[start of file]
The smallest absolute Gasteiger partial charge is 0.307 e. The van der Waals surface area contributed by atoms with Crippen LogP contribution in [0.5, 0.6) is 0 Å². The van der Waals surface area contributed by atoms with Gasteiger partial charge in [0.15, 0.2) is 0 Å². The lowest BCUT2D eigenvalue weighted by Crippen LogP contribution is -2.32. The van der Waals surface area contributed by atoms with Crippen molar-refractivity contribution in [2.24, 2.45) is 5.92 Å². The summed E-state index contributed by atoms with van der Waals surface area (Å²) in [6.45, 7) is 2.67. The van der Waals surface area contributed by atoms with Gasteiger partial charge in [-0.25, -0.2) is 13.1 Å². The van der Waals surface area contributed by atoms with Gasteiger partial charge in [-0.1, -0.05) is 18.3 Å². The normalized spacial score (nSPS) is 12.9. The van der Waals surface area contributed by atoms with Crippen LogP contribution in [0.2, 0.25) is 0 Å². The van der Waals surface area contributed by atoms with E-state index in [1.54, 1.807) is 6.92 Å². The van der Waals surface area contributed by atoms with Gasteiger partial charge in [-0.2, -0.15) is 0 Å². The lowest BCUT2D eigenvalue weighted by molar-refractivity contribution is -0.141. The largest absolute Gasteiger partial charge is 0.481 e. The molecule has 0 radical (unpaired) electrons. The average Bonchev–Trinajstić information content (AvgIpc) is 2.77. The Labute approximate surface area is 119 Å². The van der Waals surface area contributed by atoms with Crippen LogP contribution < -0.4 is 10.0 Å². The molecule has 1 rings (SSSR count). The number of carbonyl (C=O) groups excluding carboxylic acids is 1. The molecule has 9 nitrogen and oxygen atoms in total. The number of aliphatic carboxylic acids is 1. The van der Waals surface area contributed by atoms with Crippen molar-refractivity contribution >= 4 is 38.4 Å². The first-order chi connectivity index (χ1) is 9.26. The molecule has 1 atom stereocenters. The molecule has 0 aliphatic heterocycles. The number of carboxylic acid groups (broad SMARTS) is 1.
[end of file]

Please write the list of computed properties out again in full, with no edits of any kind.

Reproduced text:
The smallest absolute Gasteiger partial charge is 0.307 e. The van der Waals surface area contributed by atoms with Crippen LogP contribution in [0.5, 0.6) is 0 Å². The van der Waals surface area contributed by atoms with Gasteiger partial charge in [0.15, 0.2) is 0 Å². The lowest BCUT2D eigenvalue weighted by Crippen LogP contribution is -2.32. The van der Waals surface area contributed by atoms with Crippen molar-refractivity contribution in [2.24, 2.45) is 5.92 Å². The summed E-state index contributed by atoms with van der Waals surface area (Å²) in [6.45, 7) is 2.67. The van der Waals surface area contributed by atoms with Gasteiger partial charge in [-0.25, -0.2) is 13.1 Å². The van der Waals surface area contributed by atoms with Gasteiger partial charge in [-0.1, -0.05) is 18.3 Å². The normalized spacial score (nSPS) is 12.9. The van der Waals surface area contributed by atoms with Crippen LogP contribution in [0.2, 0.25) is 0 Å². The van der Waals surface area contributed by atoms with E-state index in [1.54, 1.807) is 6.92 Å². The van der Waals surface area contributed by atoms with Gasteiger partial charge in [-0.2, -0.15) is 0 Å². The lowest BCUT2D eigenvalue weighted by molar-refractivity contribution is -0.141. The largest absolute Gasteiger partial charge is 0.481 e. The molecule has 0 radical (unpaired) electrons. The average Bonchev–Trinajstić information content (AvgIpc) is 2.77. The Labute approximate surface area is 119 Å². The van der Waals surface area contributed by atoms with Crippen LogP contribution < -0.4 is 10.0 Å². The molecule has 1 rings (SSSR count). The number of carbonyl (C=O) groups excluding carboxylic acids is 1. The molecule has 9 nitrogen and oxygen atoms in total. The number of aliphatic carboxylic acids is 1. The van der Waals surface area contributed by atoms with Crippen molar-refractivity contribution >= 4 is 38.4 Å². The first-order chi connectivity index (χ1) is 9.26. The molecule has 1 atom stereocenters. The molecule has 0 aliphatic heterocycles. The number of carboxylic acid groups (broad SMARTS) is 1.